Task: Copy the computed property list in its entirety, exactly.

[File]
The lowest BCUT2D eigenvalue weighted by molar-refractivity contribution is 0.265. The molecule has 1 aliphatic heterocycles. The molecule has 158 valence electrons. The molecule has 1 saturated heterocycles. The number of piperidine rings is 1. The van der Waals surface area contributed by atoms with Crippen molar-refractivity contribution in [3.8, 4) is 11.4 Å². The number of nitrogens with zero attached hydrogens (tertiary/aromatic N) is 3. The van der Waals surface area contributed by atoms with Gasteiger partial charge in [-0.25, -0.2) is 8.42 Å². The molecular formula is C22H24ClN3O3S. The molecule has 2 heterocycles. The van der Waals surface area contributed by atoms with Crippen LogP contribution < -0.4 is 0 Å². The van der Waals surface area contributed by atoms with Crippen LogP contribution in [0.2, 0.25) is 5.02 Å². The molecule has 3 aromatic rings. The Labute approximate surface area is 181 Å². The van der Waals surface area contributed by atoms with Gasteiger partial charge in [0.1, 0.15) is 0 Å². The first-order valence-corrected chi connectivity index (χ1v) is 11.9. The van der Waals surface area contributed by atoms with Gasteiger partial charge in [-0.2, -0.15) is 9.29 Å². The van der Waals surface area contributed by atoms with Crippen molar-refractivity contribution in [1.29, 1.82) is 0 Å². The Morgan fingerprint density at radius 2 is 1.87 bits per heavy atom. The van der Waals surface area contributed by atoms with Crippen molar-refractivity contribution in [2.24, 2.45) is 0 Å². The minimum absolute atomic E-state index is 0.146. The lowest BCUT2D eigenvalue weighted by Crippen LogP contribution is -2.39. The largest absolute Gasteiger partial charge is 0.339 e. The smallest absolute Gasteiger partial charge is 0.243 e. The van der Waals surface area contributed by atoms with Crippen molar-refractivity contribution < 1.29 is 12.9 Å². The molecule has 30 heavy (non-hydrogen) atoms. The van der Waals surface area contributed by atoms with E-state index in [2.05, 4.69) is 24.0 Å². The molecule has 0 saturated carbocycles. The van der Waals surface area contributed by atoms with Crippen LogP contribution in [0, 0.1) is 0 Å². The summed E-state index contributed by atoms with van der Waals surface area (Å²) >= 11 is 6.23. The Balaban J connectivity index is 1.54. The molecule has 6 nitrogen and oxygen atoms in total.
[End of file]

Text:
The lowest BCUT2D eigenvalue weighted by molar-refractivity contribution is 0.265. The molecule has 1 aliphatic heterocycles. The molecule has 158 valence electrons. The molecule has 1 saturated heterocycles. The number of piperidine rings is 1. The van der Waals surface area contributed by atoms with Crippen molar-refractivity contribution in [3.8, 4) is 11.4 Å². The number of nitrogens with zero attached hydrogens (tertiary/aromatic N) is 3. The van der Waals surface area contributed by atoms with Gasteiger partial charge in [-0.25, -0.2) is 8.42 Å². The molecular formula is C22H24ClN3O3S. The molecule has 2 heterocycles. The van der Waals surface area contributed by atoms with Crippen LogP contribution < -0.4 is 0 Å². The van der Waals surface area contributed by atoms with Crippen LogP contribution in [0.2, 0.25) is 5.02 Å². The molecule has 3 aromatic rings. The Labute approximate surface area is 181 Å². The van der Waals surface area contributed by atoms with Gasteiger partial charge in [0.1, 0.15) is 0 Å². The first-order valence-corrected chi connectivity index (χ1v) is 11.9. The van der Waals surface area contributed by atoms with Gasteiger partial charge in [-0.2, -0.15) is 9.29 Å². The van der Waals surface area contributed by atoms with Crippen molar-refractivity contribution in [1.29, 1.82) is 0 Å². The Morgan fingerprint density at radius 2 is 1.87 bits per heavy atom. The van der Waals surface area contributed by atoms with Crippen molar-refractivity contribution in [2.24, 2.45) is 0 Å². The minimum absolute atomic E-state index is 0.146. The lowest BCUT2D eigenvalue weighted by Crippen LogP contribution is -2.39. The largest absolute Gasteiger partial charge is 0.339 e. The smallest absolute Gasteiger partial charge is 0.243 e. The van der Waals surface area contributed by atoms with Crippen molar-refractivity contribution < 1.29 is 12.9 Å². The molecule has 30 heavy (non-hydrogen) atoms. The van der Waals surface area contributed by atoms with E-state index in [2.05, 4.69) is 24.0 Å². The molecule has 0 saturated carbocycles. The van der Waals surface area contributed by atoms with Crippen LogP contribution in [0, 0.1) is 0 Å². The summed E-state index contributed by atoms with van der Waals surface area (Å²) >= 11 is 6.23. The Balaban J connectivity index is 1.54. The molecule has 6 nitrogen and oxygen atoms in total.